While the judicial branch budget may be the "weakest branch," and while it is only about 2 percent of the state's budget (and less than 2 percent of the General Fund budget), the judiciary is part of state government and must continue to bear some of the pain in responding to our state's financial crisis.

As we consider how to reduce our budget-and we shall reduce the courts' budgets-we must fulfill the public's trust to protect the values of our American justice system, which make our system of government so unique. In making appropriate, responsible decisions, this council and all decisionmakers must guard against the temptation to make swift, across-the-board decisions that may have unintended consequences of loss far greater than this financial crisis.

In doing so, we must be cognizant of the limitations imposed by the guaranties of liberty in our federal and state Constitutions (and related state statutory limitations) that preclude any reduction in approximately two-thirds of the judicial branch budget. Therefore, we must guard against sweeping, across-the-board reductions that may unjustly limit access of our citizens to their courts in vital areas such as contract disputes, personal injury, and family law. All government leaders share the responsibility to protect the judicial branch as a co-equal, co-reliant branch, responsible and accountable for the fair administration of justice, and all three branches of government share responsibility to ensure equal access for all to strong, fair, and impartial courts.

This does not mean we cannot make temporary reductions in the courts' budgets while protecting the public's right to access. Indeed, we have done so this year by making reductions of $154 million. We may have pushed the limits of what is possible when one considers the regrettable partial closure of some courts and the delay of vital reforms. While we need to carefully consider whether we can make the same level of reductions next year, we can make additional reductions if we have the strength of will to re-examine how we conduct our business in many areas (such as security, traffic adjudication, maintaining the record of court proceedings, etc.).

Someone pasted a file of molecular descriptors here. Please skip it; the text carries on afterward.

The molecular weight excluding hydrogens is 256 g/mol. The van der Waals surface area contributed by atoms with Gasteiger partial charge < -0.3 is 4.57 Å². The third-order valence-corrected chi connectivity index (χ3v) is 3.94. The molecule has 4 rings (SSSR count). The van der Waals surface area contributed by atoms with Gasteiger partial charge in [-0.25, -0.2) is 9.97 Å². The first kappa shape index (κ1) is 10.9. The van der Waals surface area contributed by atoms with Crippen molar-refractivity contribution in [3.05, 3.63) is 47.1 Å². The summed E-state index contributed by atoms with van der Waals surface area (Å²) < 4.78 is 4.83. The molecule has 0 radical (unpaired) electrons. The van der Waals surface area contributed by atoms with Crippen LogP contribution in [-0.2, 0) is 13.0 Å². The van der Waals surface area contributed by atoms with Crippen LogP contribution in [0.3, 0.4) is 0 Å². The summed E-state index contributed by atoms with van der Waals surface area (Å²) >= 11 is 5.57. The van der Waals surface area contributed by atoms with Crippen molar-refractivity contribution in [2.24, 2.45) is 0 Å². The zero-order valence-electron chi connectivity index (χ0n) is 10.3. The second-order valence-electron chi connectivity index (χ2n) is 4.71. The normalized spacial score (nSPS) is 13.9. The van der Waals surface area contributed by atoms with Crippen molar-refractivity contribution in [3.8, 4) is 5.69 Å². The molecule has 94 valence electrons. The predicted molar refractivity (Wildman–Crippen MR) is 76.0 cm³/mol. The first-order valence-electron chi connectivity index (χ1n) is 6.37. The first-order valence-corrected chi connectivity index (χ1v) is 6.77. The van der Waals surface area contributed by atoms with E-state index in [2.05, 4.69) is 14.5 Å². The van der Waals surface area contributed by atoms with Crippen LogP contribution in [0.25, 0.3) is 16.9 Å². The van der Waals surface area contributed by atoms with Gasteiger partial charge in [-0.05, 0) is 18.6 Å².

As we move forward in this uncertain fiscal environment, our goal is to continue to fully participate in discussions and to ensure that reductions are made in a responsible way so that public access to the courts in vital areas is not unreasonably impaired. We will leave no stone unturned in reviewing options, including possible statutory changes and restructuring of operations, that will allow the courts to function more efficiently while controlling costs. We will also consider every possible option to increase revenues, including fee increases and enhanced fine collection programs.

In response to concerns expressed to me by judges, lawyers, court employees, and concerned citizens, I-with the help of our two fellow branches of government-will attempt to do everything possible to protect access to our courts. We shall attempt to limit the adverse consequences on vital reforms that are aimed at providing access to the poor, improving public access to court records, improving the quality of criminal history files, and maintaining specialized courts focused on drug abuse, domestic violence, mental health, and complex litigation.

I will be meeting personally with the Governor, as well as members of the Legislature, to discuss how we can work together to protect the vital functions of the judicial branch. Rest assured that we will be working hard to protect court employees and to maintain the tremendous advances we already have made in improving access to justice for the public we serve.